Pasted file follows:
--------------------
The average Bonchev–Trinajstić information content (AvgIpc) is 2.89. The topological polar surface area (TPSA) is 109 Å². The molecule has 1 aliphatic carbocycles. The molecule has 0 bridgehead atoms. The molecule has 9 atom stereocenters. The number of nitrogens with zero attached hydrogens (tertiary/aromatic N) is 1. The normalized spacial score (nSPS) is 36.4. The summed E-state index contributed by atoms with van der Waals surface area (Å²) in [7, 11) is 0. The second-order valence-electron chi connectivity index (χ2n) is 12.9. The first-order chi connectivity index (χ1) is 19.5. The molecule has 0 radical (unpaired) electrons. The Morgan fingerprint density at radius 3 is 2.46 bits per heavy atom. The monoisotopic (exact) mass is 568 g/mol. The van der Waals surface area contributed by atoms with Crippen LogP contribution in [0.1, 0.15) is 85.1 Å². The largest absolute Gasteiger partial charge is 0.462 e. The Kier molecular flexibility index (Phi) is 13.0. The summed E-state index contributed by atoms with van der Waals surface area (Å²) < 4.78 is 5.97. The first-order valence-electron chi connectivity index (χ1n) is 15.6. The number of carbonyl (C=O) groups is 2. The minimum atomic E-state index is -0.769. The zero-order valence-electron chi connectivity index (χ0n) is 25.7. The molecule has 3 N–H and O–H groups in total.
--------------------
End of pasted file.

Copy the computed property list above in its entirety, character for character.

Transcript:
The average Bonchev–Trinajstić information content (AvgIpc) is 2.89. The topological polar surface area (TPSA) is 109 Å². The molecule has 1 aliphatic carbocycles. The molecule has 0 bridgehead atoms. The molecule has 9 atom stereocenters. The number of nitrogens with zero attached hydrogens (tertiary/aromatic N) is 1. The normalized spacial score (nSPS) is 36.4. The summed E-state index contributed by atoms with van der Waals surface area (Å²) in [7, 11) is 0. The second-order valence-electron chi connectivity index (χ2n) is 12.9. The first-order chi connectivity index (χ1) is 19.5. The molecule has 0 radical (unpaired) electrons. The Morgan fingerprint density at radius 3 is 2.46 bits per heavy atom. The monoisotopic (exact) mass is 568 g/mol. The van der Waals surface area contributed by atoms with Crippen LogP contribution in [0.1, 0.15) is 85.1 Å². The largest absolute Gasteiger partial charge is 0.462 e. The Kier molecular flexibility index (Phi) is 13.0. The summed E-state index contributed by atoms with van der Waals surface area (Å²) < 4.78 is 5.97. The first-order valence-electron chi connectivity index (χ1n) is 15.6. The number of carbonyl (C=O) groups is 2. The minimum atomic E-state index is -0.769. The zero-order valence-electron chi connectivity index (χ0n) is 25.7. The molecule has 3 N–H and O–H groups in total.